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    Why we have quarantine cravings + how to beat them

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    Why we have quarantine cravings + how to beat them

    Being stuck inside is causing us to get bored and stressed, which can lead to cravings. Try exercising, practicing mindfulness, snacking healthily, and eating at regular times to manage your cravings. 

    The increased time spent indoors can cause us to feel extremely bored. Boredom is associated with us having more energy than we are using, called an energy intake, and is linked to a greater consumption of fats, carbohydrates, and proteins that lead to weight gain. Not only are we bored, but we’re also stressed. Working from home and constantly consuming information about our current situation can be extremely stressful. 

    Cortisol and Appetite

    When the stress state is installed, the adrenal glands release a hormone called cortisol. Cortisol increases appetite and may also ramp up motivation to eat. Once a stressful episode is over, cortisol levels should fall, but if the stress doesn't go away or if a person's stress response gets stuck in the "on" position, cortisol may stay elevated.

    Stress seems to affect food preferences. Numerous studies have shown that physical or emotional distress increases the intake of food high in fat, sugar, or both. High cortisol levels, in combination with high insulin levels, and the “hunger hormone” ghrelin, may be responsible. Once ingested, these high fat and sugar foods seem to have a feedback effect that dampens stress related responses and emotions. These foods really are "comfort" foods in that they seem to counteract stress which may contribute to people's stress-induced craving for those foods.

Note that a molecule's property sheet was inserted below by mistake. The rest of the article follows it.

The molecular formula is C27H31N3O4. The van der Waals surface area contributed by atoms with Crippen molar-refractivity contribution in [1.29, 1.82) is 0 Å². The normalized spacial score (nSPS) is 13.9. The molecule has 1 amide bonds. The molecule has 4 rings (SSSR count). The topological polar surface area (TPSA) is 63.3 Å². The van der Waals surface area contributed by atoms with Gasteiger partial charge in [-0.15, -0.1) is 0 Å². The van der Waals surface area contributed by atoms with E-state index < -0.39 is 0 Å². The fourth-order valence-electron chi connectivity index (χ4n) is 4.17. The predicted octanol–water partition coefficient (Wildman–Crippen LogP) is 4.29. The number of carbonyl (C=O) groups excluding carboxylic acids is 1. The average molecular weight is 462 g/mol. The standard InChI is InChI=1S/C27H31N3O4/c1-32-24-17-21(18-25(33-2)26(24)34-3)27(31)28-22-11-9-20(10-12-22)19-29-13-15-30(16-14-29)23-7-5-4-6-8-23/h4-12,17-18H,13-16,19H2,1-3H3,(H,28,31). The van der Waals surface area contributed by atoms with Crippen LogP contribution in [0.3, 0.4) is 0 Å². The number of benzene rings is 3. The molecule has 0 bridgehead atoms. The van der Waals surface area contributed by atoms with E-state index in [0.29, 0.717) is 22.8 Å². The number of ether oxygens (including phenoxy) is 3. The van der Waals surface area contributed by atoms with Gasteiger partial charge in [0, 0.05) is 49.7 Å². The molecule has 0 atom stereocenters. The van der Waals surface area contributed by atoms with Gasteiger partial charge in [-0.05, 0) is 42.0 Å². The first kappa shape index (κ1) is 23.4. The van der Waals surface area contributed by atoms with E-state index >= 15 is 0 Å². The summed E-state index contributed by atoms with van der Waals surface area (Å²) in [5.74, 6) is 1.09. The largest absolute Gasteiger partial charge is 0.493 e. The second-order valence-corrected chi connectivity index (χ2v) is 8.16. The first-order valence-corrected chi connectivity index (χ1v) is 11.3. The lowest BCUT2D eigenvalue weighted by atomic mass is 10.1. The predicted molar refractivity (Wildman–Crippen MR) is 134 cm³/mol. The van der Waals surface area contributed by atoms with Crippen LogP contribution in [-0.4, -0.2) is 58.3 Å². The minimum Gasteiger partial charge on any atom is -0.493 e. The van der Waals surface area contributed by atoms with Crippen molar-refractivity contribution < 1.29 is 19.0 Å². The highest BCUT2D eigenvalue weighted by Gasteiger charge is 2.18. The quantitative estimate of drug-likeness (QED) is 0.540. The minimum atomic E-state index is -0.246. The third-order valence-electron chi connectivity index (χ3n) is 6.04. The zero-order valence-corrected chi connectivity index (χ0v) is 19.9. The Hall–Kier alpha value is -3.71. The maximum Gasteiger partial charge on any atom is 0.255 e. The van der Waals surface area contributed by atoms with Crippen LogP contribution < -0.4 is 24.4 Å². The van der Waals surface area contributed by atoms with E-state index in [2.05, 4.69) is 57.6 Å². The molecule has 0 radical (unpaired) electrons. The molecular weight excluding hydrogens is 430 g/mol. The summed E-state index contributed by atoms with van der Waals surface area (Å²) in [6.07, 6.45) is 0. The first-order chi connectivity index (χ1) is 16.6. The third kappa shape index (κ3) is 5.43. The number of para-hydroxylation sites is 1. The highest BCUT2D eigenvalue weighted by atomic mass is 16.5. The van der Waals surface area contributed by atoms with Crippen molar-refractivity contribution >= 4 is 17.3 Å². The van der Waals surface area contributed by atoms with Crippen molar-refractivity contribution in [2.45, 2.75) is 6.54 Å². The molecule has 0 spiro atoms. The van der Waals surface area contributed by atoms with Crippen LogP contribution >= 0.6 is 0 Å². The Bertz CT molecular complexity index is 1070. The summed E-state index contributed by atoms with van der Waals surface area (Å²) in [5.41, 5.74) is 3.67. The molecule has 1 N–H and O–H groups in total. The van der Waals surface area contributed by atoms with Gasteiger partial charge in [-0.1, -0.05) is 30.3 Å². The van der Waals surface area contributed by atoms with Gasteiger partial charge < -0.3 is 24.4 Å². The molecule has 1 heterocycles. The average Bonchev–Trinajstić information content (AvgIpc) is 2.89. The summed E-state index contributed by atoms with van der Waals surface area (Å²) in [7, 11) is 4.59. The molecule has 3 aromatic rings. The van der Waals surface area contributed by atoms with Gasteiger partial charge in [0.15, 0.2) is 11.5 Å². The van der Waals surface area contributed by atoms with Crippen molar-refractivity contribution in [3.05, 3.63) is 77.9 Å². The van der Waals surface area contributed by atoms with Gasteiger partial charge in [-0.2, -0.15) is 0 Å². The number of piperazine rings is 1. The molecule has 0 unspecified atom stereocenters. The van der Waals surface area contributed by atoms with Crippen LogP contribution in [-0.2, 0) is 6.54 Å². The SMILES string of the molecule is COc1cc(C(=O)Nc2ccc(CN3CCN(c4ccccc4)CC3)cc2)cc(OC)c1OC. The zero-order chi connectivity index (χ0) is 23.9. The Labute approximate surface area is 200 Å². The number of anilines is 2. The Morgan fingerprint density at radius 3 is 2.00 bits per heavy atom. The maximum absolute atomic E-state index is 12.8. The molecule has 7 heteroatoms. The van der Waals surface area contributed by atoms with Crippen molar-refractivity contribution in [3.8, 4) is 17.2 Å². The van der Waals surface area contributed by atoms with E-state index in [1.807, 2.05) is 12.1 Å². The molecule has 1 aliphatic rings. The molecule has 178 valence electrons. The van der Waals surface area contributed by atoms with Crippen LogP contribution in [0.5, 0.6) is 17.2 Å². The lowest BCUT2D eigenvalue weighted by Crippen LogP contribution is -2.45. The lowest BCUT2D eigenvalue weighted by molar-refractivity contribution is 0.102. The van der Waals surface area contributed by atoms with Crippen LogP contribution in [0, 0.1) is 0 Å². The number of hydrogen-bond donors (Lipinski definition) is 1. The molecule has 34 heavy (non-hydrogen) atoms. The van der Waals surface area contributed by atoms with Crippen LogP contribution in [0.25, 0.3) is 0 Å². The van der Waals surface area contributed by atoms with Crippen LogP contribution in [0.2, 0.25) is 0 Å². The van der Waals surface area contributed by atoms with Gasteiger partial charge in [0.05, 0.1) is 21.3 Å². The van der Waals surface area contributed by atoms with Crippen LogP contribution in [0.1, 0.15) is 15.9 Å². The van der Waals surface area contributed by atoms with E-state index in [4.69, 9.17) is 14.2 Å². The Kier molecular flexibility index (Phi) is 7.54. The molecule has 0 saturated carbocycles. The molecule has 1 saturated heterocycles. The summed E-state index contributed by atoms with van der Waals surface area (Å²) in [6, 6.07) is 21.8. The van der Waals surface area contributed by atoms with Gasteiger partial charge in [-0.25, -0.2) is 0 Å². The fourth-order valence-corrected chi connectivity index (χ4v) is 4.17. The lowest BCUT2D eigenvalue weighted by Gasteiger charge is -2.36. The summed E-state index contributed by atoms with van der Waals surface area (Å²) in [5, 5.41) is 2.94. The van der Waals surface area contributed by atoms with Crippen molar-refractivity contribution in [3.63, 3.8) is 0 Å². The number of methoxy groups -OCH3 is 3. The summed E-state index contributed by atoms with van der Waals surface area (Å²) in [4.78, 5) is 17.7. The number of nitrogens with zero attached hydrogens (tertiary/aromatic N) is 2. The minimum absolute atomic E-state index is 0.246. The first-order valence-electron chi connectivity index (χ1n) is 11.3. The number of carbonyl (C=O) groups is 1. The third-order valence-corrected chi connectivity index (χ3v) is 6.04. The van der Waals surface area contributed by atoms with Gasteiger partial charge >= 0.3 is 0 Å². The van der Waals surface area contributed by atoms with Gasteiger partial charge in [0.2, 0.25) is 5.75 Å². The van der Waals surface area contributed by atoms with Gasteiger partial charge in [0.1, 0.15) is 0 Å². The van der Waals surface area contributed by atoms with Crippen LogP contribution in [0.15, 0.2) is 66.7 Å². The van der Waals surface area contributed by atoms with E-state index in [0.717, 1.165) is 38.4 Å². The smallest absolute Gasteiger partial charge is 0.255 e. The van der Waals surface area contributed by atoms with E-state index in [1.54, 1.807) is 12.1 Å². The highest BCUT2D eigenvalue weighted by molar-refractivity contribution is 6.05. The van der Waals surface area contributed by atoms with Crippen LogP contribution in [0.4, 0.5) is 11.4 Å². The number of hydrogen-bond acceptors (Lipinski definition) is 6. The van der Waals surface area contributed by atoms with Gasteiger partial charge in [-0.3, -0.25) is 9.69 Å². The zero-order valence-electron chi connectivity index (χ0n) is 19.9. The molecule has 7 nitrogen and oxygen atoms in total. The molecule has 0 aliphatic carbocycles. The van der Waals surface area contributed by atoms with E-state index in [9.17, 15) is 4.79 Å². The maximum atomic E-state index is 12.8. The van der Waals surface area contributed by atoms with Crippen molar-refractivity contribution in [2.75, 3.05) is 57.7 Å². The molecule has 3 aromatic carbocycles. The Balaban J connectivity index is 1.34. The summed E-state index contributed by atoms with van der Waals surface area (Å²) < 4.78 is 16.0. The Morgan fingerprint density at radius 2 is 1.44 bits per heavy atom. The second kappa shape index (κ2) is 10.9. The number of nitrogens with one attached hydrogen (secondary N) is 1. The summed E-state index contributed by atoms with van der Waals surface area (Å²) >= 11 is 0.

Stress and its effects on the body

    Of course, overeating isn't the only stress-related behaviour that can add pounds. Stressed people also lose sleep, exercise less, and drink more alcohol, all of which can contribute to excess weight. This desire to consume a specific kind of food is defined as “food craving”, which is a multidimensional concept including emotional (intense desire to eat), behavioural (seeking food), cognitive (thoughts about food), and physiological (salivation) processes. Of interest, a gender difference has been reported in food craving, with a higher prevalence in women than in men.

    Carbohydrate cravings encourage:

    • Serotonin production which has a positive effect on mood.
    • In a sense, carbohydrate-rich foods can be a way of reducing stress.
    • The effect of carbohydrate cravings on low mood

    Stress itself is a pro-inflammatory response and eating these high fat and high sugar foods can aggravate the inflammatory response of the body, negatively impacting the immune system. 

    To help combat these cravings, we've got a few tips for you:

      1. Structure! Just because you're at home all day doesn't mean you shouldn't plan how it's going to flow. Plus, by planning when you are eating and managing your meal times, it might help with cravings. Also, it can help you to avoid being extremely hungry which this can trigger the cravings. 
      2. Snack healthily. Don't fill your cupboard with things that aren't good for you, instead, try to snack on fruits, yoghurt, or nuts. If that sweet tooth is calling your name, try adding some raw honey or dark chocolate into your diet to keep the cravings at bay. 
      3. Exercise + Mindfulness. Overall, exercise and mindfulness practises can blunt some of the negative effects of stress. The “one a day” is valid, go out for a run or perhaps exercise indoors via Instagram lives. Some activities, such as yoga and tai chi, have elements of both exercise and meditation.

    If you're still struggling with everything, don't worry, you can reach out to us via our online appointments and we can help you personally. 

    Written by:
    Winder Ton

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